Efficient Resource
Management for Cloud
Computing Environments
Andrew J. Younge, Gregor von
Laszewski, Lizhe Wang, Sonia
Lopez-Alarcon, Warren Carithers
presented by Bryan Rosander
Utility Computing
• Long been a vision
• Grid computing failed to
really catch on
• Technology advances as
well as a viable business
model have helped Cloud
Computing catch on
• Cloud Computing allows
for fuller utilization of
• Energy consumption is
turning into a major issue
Is the Cloud Green?
• 2005 o 0.5% of total world
energy usage and 1.2%
of U.S. energy usage
come from data centers
o World usage expected
to quadruple by 2020,
U.S. usage doubling
every 5 years
• More recent articles
o Some suggest growth is
slowing/has been
slower (Reuters,
o Some suggest it is still
Green Computing
• In the past 15-20 years of
o performance has
doubled > 3000 times
o performance per watt
has doubled 300 times
o performance per square
foot has doubled 65
• Dynamic Voltage and Frequency Scaling (DVFS)
o Intel SpeedStep
o AMD PowerNow!
• Started in laptops and mobile devices
• Now used in servers
Green Cloud Framework
Green Cloud Framework (cont.)
• Goal is to maximize
performance per watt in a
o VM Scheduling
o VM Image Management
o Data Center Design
• Scheduling
o Placement within cloud
o Energy use of server
equipment, datacenter
temperature important
• Image Management
o Small Size
o Few unnecessary proce
o Migration
o Dynamic Shutdown
• Data Center Design
o More efficient A/C,
power supplies
o Hot and cold aisles
o Utilizing external cooling
Virtual Machine Scheduling
• Thermal-Aware
o Minimize overall
o Reduces energy used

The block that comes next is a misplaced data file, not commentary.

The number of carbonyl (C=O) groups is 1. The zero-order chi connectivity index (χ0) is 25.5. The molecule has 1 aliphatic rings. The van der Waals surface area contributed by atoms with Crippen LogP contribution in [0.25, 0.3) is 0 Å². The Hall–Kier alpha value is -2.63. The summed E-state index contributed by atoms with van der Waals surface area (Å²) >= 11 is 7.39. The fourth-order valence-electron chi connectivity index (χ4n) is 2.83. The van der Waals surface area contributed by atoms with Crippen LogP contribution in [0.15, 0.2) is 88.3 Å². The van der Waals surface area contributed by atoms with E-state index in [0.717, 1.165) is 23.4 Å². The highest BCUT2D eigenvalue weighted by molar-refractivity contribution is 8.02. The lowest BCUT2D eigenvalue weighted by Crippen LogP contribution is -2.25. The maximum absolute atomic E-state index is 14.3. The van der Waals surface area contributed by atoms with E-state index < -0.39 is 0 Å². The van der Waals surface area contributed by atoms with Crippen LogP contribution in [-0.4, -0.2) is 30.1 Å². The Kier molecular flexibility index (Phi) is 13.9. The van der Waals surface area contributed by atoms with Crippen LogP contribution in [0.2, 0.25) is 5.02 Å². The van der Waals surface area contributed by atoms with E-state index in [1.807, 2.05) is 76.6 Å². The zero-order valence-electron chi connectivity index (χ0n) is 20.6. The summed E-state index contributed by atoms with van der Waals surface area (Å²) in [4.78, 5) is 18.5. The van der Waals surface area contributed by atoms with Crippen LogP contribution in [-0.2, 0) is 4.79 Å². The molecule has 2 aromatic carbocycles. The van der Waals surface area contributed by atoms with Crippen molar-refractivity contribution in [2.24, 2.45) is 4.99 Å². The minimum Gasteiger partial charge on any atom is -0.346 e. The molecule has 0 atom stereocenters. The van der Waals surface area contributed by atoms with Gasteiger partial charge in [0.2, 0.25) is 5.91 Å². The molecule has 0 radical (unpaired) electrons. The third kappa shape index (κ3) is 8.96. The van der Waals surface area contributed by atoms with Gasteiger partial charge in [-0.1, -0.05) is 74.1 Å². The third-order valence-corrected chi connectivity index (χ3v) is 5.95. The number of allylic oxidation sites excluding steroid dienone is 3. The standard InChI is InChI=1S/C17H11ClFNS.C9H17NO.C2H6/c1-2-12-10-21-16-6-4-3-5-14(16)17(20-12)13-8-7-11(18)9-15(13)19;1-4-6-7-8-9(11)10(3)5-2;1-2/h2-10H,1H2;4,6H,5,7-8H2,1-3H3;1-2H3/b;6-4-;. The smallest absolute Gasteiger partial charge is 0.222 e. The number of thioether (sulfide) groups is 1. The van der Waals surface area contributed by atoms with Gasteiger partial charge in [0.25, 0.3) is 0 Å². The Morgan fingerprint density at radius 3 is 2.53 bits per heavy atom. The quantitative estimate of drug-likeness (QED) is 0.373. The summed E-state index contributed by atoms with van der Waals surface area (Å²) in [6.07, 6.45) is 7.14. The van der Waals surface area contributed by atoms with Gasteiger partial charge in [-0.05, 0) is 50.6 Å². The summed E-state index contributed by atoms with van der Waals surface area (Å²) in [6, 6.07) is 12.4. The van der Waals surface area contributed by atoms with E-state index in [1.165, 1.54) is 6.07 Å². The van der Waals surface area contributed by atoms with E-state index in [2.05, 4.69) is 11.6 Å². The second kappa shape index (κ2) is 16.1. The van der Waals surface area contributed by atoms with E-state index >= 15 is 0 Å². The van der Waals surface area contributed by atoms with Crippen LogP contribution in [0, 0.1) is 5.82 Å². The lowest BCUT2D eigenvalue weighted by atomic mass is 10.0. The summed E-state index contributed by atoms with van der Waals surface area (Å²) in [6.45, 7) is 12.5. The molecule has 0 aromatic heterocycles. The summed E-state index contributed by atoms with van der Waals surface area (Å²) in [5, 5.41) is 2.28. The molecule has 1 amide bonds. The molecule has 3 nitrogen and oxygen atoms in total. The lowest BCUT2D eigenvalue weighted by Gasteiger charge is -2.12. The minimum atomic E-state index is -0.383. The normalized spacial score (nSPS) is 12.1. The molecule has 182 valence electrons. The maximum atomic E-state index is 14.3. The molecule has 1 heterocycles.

for cooling
• Power-Aware
o Minimize total power
used by servers
o Power to servers is
the larger cost
Virtual Machine Management
• Can dynamically
shutdown and start up
machines as needed
o Similar to Condor Glide-In
(dynamically adds and
removes machines from
the resource pool)
• Live migration can move
virtual machines from lightly
loaded to medium load
o Can be used on machines
idle during scheduling
Virtual Machine Image
• Operating systems are designed to run on diverse
o Not the case in the cloud
o Normal for Linux to spend 15 seconds in modprobe
o Reducing delay times, disabling modules can cut this
down significantly
• Graphical User Interfaces
o Generally not necessary for cloud machines
o Increase boot time
o Increase size of image significantly
• Boot order profile
o Balance CPU utilization, I/O throughout entire boot
o bootchart
• Readahead
Power Consumption Analysis
• OpenNebula
o open source distributed
virtual machine
o scheduler provides
policies for virtual
machine placement
o Figure illustrates the
CPU power savings
(assuming CPU bound
Virtual Machine Image Analysis
Prototype Linux image created based on Ubuntu Linux 9.04
All unnecessary and desktop-oriented packages removed
Image went from 4Gb to 636Mb
Removed many daemons, processes, and libraries
Utilized readahead to condense I/O into one burst
Boot time went from 38 seconds to 8 seconds
• Power savings within the Cloud are an increasingly
important area to focus on
• Power-Aware scheduling can help increase utilization,
synergizes well with dynamic shutdown and startup
• Virtual Machine Image optimization can lead to gains on
several fronts
o Faster startup/shutdown increases effectiveness of
dynamic startup/shutdown
o Smaller images are easier to migrate, require less
network traffic
o Less wasted resources for the user
1. Koomey, Jonathan - My new study of data center electricity
use in 2010.
2. NetworkWorld - Report: Global data center energy use will
rise nearly 20% next year. Chris
3. Reuters - Data Center Power Use Drops as Green IT,
Recession Take Effect. Iain

similar documents